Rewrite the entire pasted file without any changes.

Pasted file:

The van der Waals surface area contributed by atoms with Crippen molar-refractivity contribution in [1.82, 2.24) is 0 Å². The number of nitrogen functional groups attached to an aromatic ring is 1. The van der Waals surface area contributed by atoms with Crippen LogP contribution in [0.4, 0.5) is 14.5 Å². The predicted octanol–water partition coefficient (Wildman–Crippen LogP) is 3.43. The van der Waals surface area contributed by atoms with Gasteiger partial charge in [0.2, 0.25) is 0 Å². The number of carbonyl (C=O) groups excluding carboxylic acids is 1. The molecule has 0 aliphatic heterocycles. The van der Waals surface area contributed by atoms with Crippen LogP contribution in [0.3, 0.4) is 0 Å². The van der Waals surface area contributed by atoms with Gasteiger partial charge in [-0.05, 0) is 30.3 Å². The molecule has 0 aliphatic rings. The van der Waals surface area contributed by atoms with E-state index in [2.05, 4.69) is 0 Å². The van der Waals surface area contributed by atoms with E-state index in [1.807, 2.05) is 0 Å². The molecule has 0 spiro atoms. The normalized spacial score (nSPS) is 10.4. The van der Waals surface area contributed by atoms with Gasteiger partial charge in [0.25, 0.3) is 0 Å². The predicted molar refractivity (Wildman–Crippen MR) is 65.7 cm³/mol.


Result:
The van der Waals surface area contributed by atoms with Crippen molar-refractivity contribution in [1.82, 2.24) is 0 Å². The number of nitrogen functional groups attached to an aromatic ring is 1. The van der Waals surface area contributed by atoms with Crippen LogP contribution in [0.4, 0.5) is 14.5 Å². The predicted octanol–water partition coefficient (Wildman–Crippen LogP) is 3.43. The van der Waals surface area contributed by atoms with Gasteiger partial charge in [0.2, 0.25) is 0 Å². The number of carbonyl (C=O) groups excluding carboxylic acids is 1. The molecule has 0 aliphatic heterocycles. The van der Waals surface area contributed by atoms with Crippen LogP contribution in [0.3, 0.4) is 0 Å². The van der Waals surface area contributed by atoms with Gasteiger partial charge in [-0.05, 0) is 30.3 Å². The molecule has 0 aliphatic rings. The van der Waals surface area contributed by atoms with E-state index in [2.05, 4.69) is 0 Å². The van der Waals surface area contributed by atoms with E-state index in [1.807, 2.05) is 0 Å². The molecule has 0 spiro atoms. The normalized spacial score (nSPS) is 10.4. The van der Waals surface area contributed by atoms with Gasteiger partial charge in [0.25, 0.3) is 0 Å². The predicted molar refractivity (Wildman–Crippen MR) is 65.7 cm³/mol.